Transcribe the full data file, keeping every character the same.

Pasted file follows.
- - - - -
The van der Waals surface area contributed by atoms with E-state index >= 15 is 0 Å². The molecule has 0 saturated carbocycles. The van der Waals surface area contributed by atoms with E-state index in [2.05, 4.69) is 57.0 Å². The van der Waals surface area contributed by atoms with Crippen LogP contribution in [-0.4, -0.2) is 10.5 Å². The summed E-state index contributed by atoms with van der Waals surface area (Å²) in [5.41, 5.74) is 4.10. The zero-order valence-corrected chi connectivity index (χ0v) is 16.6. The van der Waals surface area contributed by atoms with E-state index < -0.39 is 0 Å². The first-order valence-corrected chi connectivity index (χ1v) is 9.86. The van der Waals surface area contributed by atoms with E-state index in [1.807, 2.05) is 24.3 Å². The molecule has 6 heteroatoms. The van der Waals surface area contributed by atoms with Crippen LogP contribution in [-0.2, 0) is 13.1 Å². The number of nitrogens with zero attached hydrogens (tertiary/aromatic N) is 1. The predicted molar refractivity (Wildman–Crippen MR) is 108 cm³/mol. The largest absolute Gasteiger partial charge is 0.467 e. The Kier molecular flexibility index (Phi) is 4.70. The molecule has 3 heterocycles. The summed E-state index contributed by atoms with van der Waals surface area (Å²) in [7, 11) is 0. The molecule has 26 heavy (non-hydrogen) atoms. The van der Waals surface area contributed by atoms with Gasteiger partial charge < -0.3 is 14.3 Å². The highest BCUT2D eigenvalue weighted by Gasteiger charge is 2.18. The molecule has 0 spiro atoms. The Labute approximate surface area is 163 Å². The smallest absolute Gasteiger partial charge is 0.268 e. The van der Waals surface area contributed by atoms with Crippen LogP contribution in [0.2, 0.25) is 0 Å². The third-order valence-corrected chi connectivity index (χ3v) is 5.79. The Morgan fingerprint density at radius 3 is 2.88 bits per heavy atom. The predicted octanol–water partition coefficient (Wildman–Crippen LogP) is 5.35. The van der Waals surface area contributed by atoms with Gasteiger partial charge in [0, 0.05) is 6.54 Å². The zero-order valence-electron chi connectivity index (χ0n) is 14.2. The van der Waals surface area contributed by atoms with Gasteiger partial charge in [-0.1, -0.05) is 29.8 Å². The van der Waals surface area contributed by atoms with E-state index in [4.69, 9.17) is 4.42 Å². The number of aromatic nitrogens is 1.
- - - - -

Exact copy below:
The van der Waals surface area contributed by atoms with E-state index >= 15 is 0 Å². The molecule has 0 saturated carbocycles. The van der Waals surface area contributed by atoms with E-state index in [2.05, 4.69) is 57.0 Å². The van der Waals surface area contributed by atoms with Crippen LogP contribution in [-0.4, -0.2) is 10.5 Å². The summed E-state index contributed by atoms with van der Waals surface area (Å²) in [5.41, 5.74) is 4.10. The zero-order valence-corrected chi connectivity index (χ0v) is 16.6. The van der Waals surface area contributed by atoms with E-state index < -0.39 is 0 Å². The first-order valence-corrected chi connectivity index (χ1v) is 9.86. The van der Waals surface area contributed by atoms with E-state index in [1.807, 2.05) is 24.3 Å². The molecule has 6 heteroatoms. The van der Waals surface area contributed by atoms with Crippen LogP contribution in [-0.2, 0) is 13.1 Å². The number of nitrogens with zero attached hydrogens (tertiary/aromatic N) is 1. The predicted molar refractivity (Wildman–Crippen MR) is 108 cm³/mol. The largest absolute Gasteiger partial charge is 0.467 e. The Kier molecular flexibility index (Phi) is 4.70. The molecule has 3 heterocycles. The summed E-state index contributed by atoms with van der Waals surface area (Å²) in [7, 11) is 0. The molecule has 26 heavy (non-hydrogen) atoms. The van der Waals surface area contributed by atoms with Gasteiger partial charge < -0.3 is 14.3 Å². The highest BCUT2D eigenvalue weighted by Gasteiger charge is 2.18. The molecule has 0 spiro atoms. The Labute approximate surface area is 163 Å². The smallest absolute Gasteiger partial charge is 0.268 e. The van der Waals surface area contributed by atoms with Crippen LogP contribution in [0.2, 0.25) is 0 Å². The third-order valence-corrected chi connectivity index (χ3v) is 5.79. The Morgan fingerprint density at radius 3 is 2.88 bits per heavy atom. The predicted octanol–water partition coefficient (Wildman–Crippen LogP) is 5.35. The van der Waals surface area contributed by atoms with Gasteiger partial charge in [0, 0.05) is 6.54 Å². The zero-order valence-electron chi connectivity index (χ0n) is 14.2. The van der Waals surface area contributed by atoms with Gasteiger partial charge in [-0.1, -0.05) is 29.8 Å². The van der Waals surface area contributed by atoms with E-state index in [4.69, 9.17) is 4.42 Å². The number of aromatic nitrogens is 1.